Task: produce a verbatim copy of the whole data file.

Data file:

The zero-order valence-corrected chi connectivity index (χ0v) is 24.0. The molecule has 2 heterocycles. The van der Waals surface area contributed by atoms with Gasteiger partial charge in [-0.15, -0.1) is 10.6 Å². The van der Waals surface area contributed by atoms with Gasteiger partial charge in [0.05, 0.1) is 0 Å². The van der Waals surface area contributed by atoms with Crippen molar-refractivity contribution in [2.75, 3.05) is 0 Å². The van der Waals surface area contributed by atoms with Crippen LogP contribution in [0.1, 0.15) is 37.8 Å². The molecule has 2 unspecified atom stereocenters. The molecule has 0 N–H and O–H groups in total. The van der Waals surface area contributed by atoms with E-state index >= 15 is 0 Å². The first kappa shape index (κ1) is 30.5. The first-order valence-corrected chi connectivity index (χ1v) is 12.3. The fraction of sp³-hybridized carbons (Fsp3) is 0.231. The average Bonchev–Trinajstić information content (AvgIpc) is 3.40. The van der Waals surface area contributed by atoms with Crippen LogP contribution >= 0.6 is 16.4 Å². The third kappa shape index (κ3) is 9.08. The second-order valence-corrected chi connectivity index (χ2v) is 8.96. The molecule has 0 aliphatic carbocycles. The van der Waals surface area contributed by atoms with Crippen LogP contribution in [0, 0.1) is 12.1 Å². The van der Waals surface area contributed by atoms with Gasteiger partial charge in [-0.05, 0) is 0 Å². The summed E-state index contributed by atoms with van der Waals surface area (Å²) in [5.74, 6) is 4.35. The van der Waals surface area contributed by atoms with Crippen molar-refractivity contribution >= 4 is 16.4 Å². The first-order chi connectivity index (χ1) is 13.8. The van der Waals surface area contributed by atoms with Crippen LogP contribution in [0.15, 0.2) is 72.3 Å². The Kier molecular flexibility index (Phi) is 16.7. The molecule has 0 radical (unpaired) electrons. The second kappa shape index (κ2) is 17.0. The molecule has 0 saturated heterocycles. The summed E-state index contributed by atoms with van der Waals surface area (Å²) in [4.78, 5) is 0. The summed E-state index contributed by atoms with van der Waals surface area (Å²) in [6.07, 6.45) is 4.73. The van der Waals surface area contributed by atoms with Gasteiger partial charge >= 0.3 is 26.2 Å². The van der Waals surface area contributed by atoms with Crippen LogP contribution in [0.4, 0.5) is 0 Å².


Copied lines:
The zero-order valence-corrected chi connectivity index (χ0v) is 24.0. The molecule has 2 heterocycles. The van der Waals surface area contributed by atoms with Gasteiger partial charge in [-0.15, -0.1) is 10.6 Å². The van der Waals surface area contributed by atoms with Gasteiger partial charge in [0.05, 0.1) is 0 Å². The van der Waals surface area contributed by atoms with Crippen molar-refractivity contribution in [2.75, 3.05) is 0 Å². The van der Waals surface area contributed by atoms with Crippen LogP contribution in [0.1, 0.15) is 37.8 Å². The molecule has 2 unspecified atom stereocenters. The molecule has 0 N–H and O–H groups in total. The van der Waals surface area contributed by atoms with E-state index >= 15 is 0 Å². The first kappa shape index (κ1) is 30.5. The first-order valence-corrected chi connectivity index (χ1v) is 12.3. The fraction of sp³-hybridized carbons (Fsp3) is 0.231. The average Bonchev–Trinajstić information content (AvgIpc) is 3.40. The van der Waals surface area contributed by atoms with Crippen LogP contribution >= 0.6 is 16.4 Å². The third kappa shape index (κ3) is 9.08. The second-order valence-corrected chi connectivity index (χ2v) is 8.96. The molecule has 0 aliphatic carbocycles. The van der Waals surface area contributed by atoms with Crippen LogP contribution in [0, 0.1) is 12.1 Å². The van der Waals surface area contributed by atoms with Gasteiger partial charge in [-0.05, 0) is 0 Å². The summed E-state index contributed by atoms with van der Waals surface area (Å²) in [5.74, 6) is 4.35. The van der Waals surface area contributed by atoms with Crippen molar-refractivity contribution >= 4 is 16.4 Å². The first-order chi connectivity index (χ1) is 13.8. The van der Waals surface area contributed by atoms with Crippen LogP contribution in [0.15, 0.2) is 72.3 Å². The Kier molecular flexibility index (Phi) is 16.7. The molecule has 0 radical (unpaired) electrons. The second kappa shape index (κ2) is 17.0. The molecule has 0 saturated heterocycles. The summed E-state index contributed by atoms with van der Waals surface area (Å²) in [4.78, 5) is 0. The summed E-state index contributed by atoms with van der Waals surface area (Å²) in [6.07, 6.45) is 4.73. The van der Waals surface area contributed by atoms with Gasteiger partial charge >= 0.3 is 26.2 Å². The van der Waals surface area contributed by atoms with Crippen LogP contribution in [0.4, 0.5) is 0 Å².